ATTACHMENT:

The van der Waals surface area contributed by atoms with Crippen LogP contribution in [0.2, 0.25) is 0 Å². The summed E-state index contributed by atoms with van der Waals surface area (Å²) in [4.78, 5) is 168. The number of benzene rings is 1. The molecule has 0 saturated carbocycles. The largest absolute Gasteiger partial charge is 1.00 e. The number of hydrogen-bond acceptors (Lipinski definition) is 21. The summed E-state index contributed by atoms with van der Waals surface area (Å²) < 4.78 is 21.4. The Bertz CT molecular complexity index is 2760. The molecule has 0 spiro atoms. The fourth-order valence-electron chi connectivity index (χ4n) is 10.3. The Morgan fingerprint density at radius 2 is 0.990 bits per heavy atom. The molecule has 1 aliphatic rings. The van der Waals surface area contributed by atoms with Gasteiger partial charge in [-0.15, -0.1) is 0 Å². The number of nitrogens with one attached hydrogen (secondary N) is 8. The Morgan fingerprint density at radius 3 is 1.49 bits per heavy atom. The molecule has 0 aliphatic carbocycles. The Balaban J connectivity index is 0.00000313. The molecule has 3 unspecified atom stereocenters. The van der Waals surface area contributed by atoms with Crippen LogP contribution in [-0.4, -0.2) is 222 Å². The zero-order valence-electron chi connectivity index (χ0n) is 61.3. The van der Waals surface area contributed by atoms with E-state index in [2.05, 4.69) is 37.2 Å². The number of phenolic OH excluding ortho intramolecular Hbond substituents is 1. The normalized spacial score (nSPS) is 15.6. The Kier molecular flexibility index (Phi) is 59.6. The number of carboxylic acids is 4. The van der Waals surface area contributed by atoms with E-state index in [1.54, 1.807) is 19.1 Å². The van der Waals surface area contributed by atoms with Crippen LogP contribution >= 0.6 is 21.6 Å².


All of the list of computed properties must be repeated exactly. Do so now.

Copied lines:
The van der Waals surface area contributed by atoms with Crippen LogP contribution in [0.2, 0.25) is 0 Å². The summed E-state index contributed by atoms with van der Waals surface area (Å²) in [4.78, 5) is 168. The number of benzene rings is 1. The molecule has 0 saturated carbocycles. The largest absolute Gasteiger partial charge is 1.00 e. The number of hydrogen-bond acceptors (Lipinski definition) is 21. The summed E-state index contributed by atoms with van der Waals surface area (Å²) < 4.78 is 21.4. The Bertz CT molecular complexity index is 2760. The molecule has 0 spiro atoms. The fourth-order valence-electron chi connectivity index (χ4n) is 10.3. The Morgan fingerprint density at radius 2 is 0.990 bits per heavy atom. The molecule has 1 aliphatic rings. The van der Waals surface area contributed by atoms with Gasteiger partial charge in [-0.15, -0.1) is 0 Å². The number of nitrogens with one attached hydrogen (secondary N) is 8. The Morgan fingerprint density at radius 3 is 1.49 bits per heavy atom. The molecule has 0 aliphatic carbocycles. The Balaban J connectivity index is 0.00000313. The molecule has 3 unspecified atom stereocenters. The van der Waals surface area contributed by atoms with Crippen LogP contribution in [-0.4, -0.2) is 222 Å². The zero-order valence-electron chi connectivity index (χ0n) is 61.3. The van der Waals surface area contributed by atoms with E-state index in [2.05, 4.69) is 37.2 Å². The number of phenolic OH excluding ortho intramolecular Hbond substituents is 1. The normalized spacial score (nSPS) is 15.6. The Kier molecular flexibility index (Phi) is 59.6. The number of carboxylic acids is 4. The van der Waals surface area contributed by atoms with E-state index in [1.54, 1.807) is 19.1 Å². The van der Waals surface area contributed by atoms with Crippen LogP contribution >= 0.6 is 21.6 Å².